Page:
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Kate del Castillo is a telenovela star reborn

The Mexican actress breaks out of her successful but limited career to take on a more powerful role in Showtime's 'Weeds,' be a face of L'Oreal, and star in a Web-based drama.

August 02, 2009|Yvonne Villarreal

She strolled into the dim dining space of Musso & Frank Grill on Hollywood Boulevard undetected. Even when she placed her oversized sunglasses atop her head -- revealing a face seen on millions of television screens -- customers remained oblivious.

But some heads did turn. Waiters. Busboys. They recognized Kate del Castillo. To them and the masses who have watched her across Latin America and beyond, the svelte 36-year-old Mexican actress is a household name (think Jennifer Aniston of Latin America). Starring in nine telenovelas can sometimes have that effect, especially when they've aired multiple times in more than 100 countries, including the U.S. on Univision.

And her face is likely to become more recognizable to American audiences. After finding it difficult to break into films in her homeland because of her telenovela ties, the actress moved stateside three years ago for a career rebirth that has included roles in films, spots on hot television shows and the occasional spokeswoman deal with big cosmetic companies.

"It's good to be busy, right?" Del Castillo whispered before a star-struck server approached to reveal he was a fan of her telenovela work.

She starred in the 2007 independent movie "La Misma Luna" ("Under the Same Moon"), about a Mexican mother who immigrates to the U.S. and the son she leaves behind -- it recently became the highest-grossing Spanish-language theatrical release in U.S. history. The actress, joining the hair-flipping ranks of fellow Latina sirens Penelope Cruz and Eva Longoria Parker, just closed a deal to become the new face of L'Oreal Paris, with print and TV ads debuting in the U.S. this fall. Oh, and she recently appeared on A&E's "The Cleaner."

She also has a recurring role on Showtime's "Weeds." She plays Pilar Zuazo, a powerful Mexican crime boss and a new nemesis for Nancy (Mary-Louise Parker), the suburban mom-turned-pot dealer. The role also finds her bossing around her real-life ex-boyfriend Demian Bichir, who plays drug lord/respected politician Esteban.

"I love playing this powerful Latina woman," Del Castillo said as she ignored a call on her iPhone, revealing a beach-side photo of her and beau Aaron Diaz, a Mexican model/actor. "We're usually either seductive, slutty women or we play maids. To play someone with power was a lot of fun."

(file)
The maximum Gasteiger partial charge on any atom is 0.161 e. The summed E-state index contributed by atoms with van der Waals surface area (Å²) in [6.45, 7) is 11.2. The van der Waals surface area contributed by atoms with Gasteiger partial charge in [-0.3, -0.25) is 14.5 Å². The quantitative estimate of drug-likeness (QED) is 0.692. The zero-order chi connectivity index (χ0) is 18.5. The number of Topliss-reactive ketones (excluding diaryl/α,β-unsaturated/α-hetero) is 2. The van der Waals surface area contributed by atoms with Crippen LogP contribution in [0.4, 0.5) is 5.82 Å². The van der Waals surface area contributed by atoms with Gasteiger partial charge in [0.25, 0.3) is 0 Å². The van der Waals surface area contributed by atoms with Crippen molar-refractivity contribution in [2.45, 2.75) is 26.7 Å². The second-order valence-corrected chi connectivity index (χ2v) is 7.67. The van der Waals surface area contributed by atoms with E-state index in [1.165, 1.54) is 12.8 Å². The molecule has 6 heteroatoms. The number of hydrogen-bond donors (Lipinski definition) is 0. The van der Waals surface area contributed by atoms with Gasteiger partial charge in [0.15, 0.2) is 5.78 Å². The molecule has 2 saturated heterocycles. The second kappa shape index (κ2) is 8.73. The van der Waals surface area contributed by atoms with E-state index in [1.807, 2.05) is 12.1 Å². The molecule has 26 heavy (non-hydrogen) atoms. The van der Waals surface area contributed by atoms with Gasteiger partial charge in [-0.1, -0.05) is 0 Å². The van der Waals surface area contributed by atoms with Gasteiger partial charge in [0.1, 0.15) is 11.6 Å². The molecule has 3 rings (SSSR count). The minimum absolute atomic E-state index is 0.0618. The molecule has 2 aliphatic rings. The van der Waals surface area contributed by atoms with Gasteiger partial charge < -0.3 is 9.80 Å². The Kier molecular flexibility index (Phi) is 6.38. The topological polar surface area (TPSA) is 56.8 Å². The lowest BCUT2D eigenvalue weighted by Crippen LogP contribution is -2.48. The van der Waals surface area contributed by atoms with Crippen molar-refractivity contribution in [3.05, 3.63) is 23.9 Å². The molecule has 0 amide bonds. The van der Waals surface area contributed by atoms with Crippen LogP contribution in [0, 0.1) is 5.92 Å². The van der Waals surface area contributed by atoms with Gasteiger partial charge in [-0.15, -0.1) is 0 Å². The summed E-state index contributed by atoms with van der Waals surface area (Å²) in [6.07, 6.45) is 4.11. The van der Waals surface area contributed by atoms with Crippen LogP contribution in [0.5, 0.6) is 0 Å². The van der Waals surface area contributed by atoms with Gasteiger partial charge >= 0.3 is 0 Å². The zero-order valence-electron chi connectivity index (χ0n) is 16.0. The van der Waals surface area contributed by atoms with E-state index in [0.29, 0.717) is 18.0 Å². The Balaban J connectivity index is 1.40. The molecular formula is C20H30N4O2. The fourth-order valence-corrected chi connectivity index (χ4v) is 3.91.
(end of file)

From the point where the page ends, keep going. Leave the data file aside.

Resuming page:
"Weeds" creator Jenji Kohan, though she hadn't been familiar with Del Castillo's acting, didn't even need to see the Latina starlet audition in person. "Truthfully, she was out of town," Kohan said. "All we had was her reel and that was enough. She just blew everyone away."

Del Castillo's strong and confident demeanor made her "perfect for the role" as a stiletto-heeled chief who is a powerful figure in Esteban's life, causing a dent in his relationship with Nancy. And she's done it without being "particularly 'soapy' or melodramatic in her acting," Kohan added.

Del Castillo may have ditched the telenovela-esque performance usually outfitted with over-the-top facial expressions and exaggerated dialogue delivery, but she did find the genre's work regimen useful on set.

"I've done 40 scenes in a day when I did telenovelas," she said, motioning with her hands to emphasize the rapid pace. "Here, you do two or three -- maybe four. [Telenovelas] give you a lot of tools to work with. There's not a lot of time to waste. You have to be on top of your game. It was almost like a training school and I really appreciate that."

And, as another part of her campaign to branch out, soon the alum will be going back to her training grounds. She'll star alongside Brazilian-born actor Guy Ecker in "Vidas Cruzadas," a Web novela appearing on Univision.com this summer. The 15-episode series, Univision's second venture in the genre, will consist of three- to five-minute shorts.

Del Castillo plays a woman who wants to have a baby and, after growing tired of waiting for the right man to come along, decides to get artificially inseminated. And, in true novela form, viewers can expect a twist.

"Telenovelas are huge," Del Castillo said. "People still turn on their TV sets every night at 7 o'clock. But the Internet is where everyone is going. And the videos are good quality. People won't know the difference."

The Web venture reunites Ecker, Del Castillo and producer Carlos Sotomayor, who all worked together in Televisa's hit 1998 telenovela "La Mentira" (The Lie), about a man who travels to his native Mexico to try to unearth what led to his brother's suicide. After finding themselves living in Los Angeles, the trio were "itching" to work together again. They wanted to do it in Los Angeles -- and they wanted to send a message.

"There is really no Latin TV production here in Los Angeles where there is a huge Latino population," Ecker said. "We wanted to show everyone that it can be done. Programming on the Univisions, the Telemundos . . . are mainly telling the story of Latinos in Latin America. We wanted to tell the success stories of Latinos here in the United States."

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